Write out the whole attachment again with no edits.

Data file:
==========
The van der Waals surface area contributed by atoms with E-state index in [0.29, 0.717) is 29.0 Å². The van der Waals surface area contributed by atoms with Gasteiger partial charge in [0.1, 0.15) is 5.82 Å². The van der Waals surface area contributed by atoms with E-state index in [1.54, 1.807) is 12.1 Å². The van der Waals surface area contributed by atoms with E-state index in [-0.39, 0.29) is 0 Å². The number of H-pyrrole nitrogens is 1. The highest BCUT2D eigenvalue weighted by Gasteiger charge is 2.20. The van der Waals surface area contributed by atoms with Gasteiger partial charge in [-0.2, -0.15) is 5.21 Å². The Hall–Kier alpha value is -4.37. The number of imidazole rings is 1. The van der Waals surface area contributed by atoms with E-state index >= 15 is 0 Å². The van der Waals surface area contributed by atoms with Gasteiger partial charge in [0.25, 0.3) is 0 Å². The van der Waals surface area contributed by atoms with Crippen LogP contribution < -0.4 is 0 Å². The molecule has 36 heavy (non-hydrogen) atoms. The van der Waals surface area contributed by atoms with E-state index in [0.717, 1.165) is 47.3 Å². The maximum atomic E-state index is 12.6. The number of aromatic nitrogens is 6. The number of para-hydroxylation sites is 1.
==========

The van der Waals surface area contributed by atoms with E-state index in [0.29, 0.717) is 29.0 Å². The van der Waals surface area contributed by atoms with Gasteiger partial charge in [0.1, 0.15) is 5.82 Å². The van der Waals surface area contributed by atoms with E-state index in [1.54, 1.807) is 12.1 Å². The van der Waals surface area contributed by atoms with E-state index in [-0.39, 0.29) is 0 Å². The number of H-pyrrole nitrogens is 1. The highest BCUT2D eigenvalue weighted by Gasteiger charge is 2.20. The van der Waals surface area contributed by atoms with Gasteiger partial charge in [-0.2, -0.15) is 5.21 Å². The Hall–Kier alpha value is -4.37. The number of imidazole rings is 1. The van der Waals surface area contributed by atoms with E-state index >= 15 is 0 Å². The van der Waals surface area contributed by atoms with Gasteiger partial charge in [0.25, 0.3) is 0 Å². The van der Waals surface area contributed by atoms with Crippen LogP contribution < -0.4 is 0 Å². The molecule has 36 heavy (non-hydrogen) atoms. The van der Waals surface area contributed by atoms with E-state index in [0.717, 1.165) is 47.3 Å². The maximum atomic E-state index is 12.6. The number of aromatic nitrogens is 6. The number of para-hydroxylation sites is 1.